the past is the past, or is it?

Last week I wrote a modern-day retelling of Luke 3:8-14.  That post, as most of my writings do, came out of my daily Bible study.  And that very same day, I also read the story of Zacchaeus in Luke 19.  The two texts do a great job of complementing one another — John preaching repentance and Zacchaeus acting as a living example of it.  Look at these excerpts, the first is Luke 3:8-9, 12-13:

Produce fruit in keeping with repentance. And do not begin to say to yourselves, ‘We have Abraham as our father.’ For I tell you that out of these stones God can raise up children for Abraham. The axe is already at the root of the trees, and every tree that does not produce good fruit will be cut down and thrown into the fire.”

Tax collectors also came to be baptized.  “Teacher,” they asked, “what should we do?”

“Don’t collect any more than you are required to,” he told them.

And now Luke 19:7-10:

All the people saw this and began to mutter, “He has gone to be the guest of a ‘sinner.’ “

But Zacchaeus stood up and said to the Lord, “Look, Lord! Here and now I give half of my possessions to the poor, and if I have cheated anybody out of anything, I will pay back four times the amount.”

Jesus said to him, “Today salvation has come to this house, because this man, too, is a son of Abraham. For the Son of Man came to seek and to save what was lost.”

The crowd likes to find peace in, and determine spiritual standing by, past events:  I was born of Abraham.  I’ve been baptized.  I accepted Christ.  I was a good Jew.  I went to a private Christian university.  My dad’s a preacher.  I grew up in the Church of Christ.

John, however, doesn’t focus on the past.  Instead he looks to see if an individual is showing the fruits of repentance:  Do you make, and keep, more money than you need?  Do you eat your fill while others starve?  Do you give away one warm coat when you have two?  Are you content with what you have?  Do you have greater love for people or for things?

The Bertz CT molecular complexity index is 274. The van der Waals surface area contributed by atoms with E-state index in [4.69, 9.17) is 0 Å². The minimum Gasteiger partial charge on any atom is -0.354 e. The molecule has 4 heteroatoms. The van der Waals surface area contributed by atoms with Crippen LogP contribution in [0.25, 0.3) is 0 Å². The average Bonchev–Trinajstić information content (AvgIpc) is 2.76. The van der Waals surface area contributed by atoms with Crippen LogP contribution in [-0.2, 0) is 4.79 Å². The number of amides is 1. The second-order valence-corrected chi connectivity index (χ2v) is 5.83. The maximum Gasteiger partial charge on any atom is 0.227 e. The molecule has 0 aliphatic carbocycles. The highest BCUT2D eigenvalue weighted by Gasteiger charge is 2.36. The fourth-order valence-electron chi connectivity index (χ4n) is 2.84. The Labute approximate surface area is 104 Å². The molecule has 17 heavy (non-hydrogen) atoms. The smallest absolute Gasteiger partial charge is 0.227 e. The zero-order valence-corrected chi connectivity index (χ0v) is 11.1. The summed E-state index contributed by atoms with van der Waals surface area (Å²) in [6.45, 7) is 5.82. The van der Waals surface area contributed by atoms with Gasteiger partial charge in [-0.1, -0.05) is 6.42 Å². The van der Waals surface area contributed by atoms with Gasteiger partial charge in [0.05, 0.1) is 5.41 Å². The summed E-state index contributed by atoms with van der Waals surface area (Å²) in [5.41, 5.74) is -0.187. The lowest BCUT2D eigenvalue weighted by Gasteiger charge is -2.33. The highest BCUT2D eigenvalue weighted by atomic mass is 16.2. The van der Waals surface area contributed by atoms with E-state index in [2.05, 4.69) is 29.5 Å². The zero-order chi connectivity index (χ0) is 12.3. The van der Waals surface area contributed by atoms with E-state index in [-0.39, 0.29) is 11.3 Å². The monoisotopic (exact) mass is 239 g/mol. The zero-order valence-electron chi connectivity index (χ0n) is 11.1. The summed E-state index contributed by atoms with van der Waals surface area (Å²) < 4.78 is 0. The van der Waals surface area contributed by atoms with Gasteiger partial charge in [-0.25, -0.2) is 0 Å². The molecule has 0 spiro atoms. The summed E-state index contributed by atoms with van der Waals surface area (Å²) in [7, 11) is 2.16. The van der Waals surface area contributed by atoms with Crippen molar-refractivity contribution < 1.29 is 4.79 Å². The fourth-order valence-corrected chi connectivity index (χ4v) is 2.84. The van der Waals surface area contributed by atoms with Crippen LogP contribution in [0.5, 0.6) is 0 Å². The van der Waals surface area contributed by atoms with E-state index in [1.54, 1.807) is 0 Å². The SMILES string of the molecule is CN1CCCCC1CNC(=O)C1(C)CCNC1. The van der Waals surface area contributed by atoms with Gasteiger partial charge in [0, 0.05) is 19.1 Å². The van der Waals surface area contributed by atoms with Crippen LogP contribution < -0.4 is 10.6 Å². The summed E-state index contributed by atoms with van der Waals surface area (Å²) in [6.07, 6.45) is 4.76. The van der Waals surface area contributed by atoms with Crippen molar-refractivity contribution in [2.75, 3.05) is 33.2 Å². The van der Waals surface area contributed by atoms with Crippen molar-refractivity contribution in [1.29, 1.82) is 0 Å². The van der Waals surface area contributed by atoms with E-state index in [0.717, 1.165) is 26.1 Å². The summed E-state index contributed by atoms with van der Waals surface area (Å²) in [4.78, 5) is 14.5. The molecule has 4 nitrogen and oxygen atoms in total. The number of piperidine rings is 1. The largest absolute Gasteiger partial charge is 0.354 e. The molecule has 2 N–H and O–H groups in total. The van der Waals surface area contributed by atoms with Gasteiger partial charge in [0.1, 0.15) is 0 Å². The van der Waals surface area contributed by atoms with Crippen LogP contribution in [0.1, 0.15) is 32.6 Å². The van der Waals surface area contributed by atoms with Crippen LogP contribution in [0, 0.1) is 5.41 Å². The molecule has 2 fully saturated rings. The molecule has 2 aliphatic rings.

Zacchaeus has a rough past, but he seems to focus on the present:  “Look, Lord. Here and now I give… to the poor.”

Jesus, too, seems to focus on the present:  “Today, salvation has come to this house…”

And best of all, Jesus’ view of the present changes the past:  “…this man, too, is a son of Abraham.”  Zacchaeus is born of Abraham  as an adult.  He’s born of Abraham at that moment in which he has and exhibits true faith.  As are we.

What I’ve learned:

  • We can’t judge another by his/her past.
  • We can’t rest on our laurels.
  • Having been baptized at one time doesn’t necessarily mean anything.
  • Going to a particular church doesn’t excuse me from loving my neighbor.
  • If you want to know if I’m a Christian, look for fruits and not an ID card.
  • Jesus loves the lost, and wants to change their present AND their past.  And he is capable of doing so.

Praise God for saving us from our pasts, for changing those pasts, and for making us new people.  Here’s to hoping we act like it.



    Filed under musings on the Word, repentance

    2 responses to “the past is the past, or is it?

    1. Couldn’t agree more than with your “what I’ve learned” section. Fantastic thoughts.

    2. Pingback: i’ll have the fruits of repentance — no, the sushi « aliens and strangers

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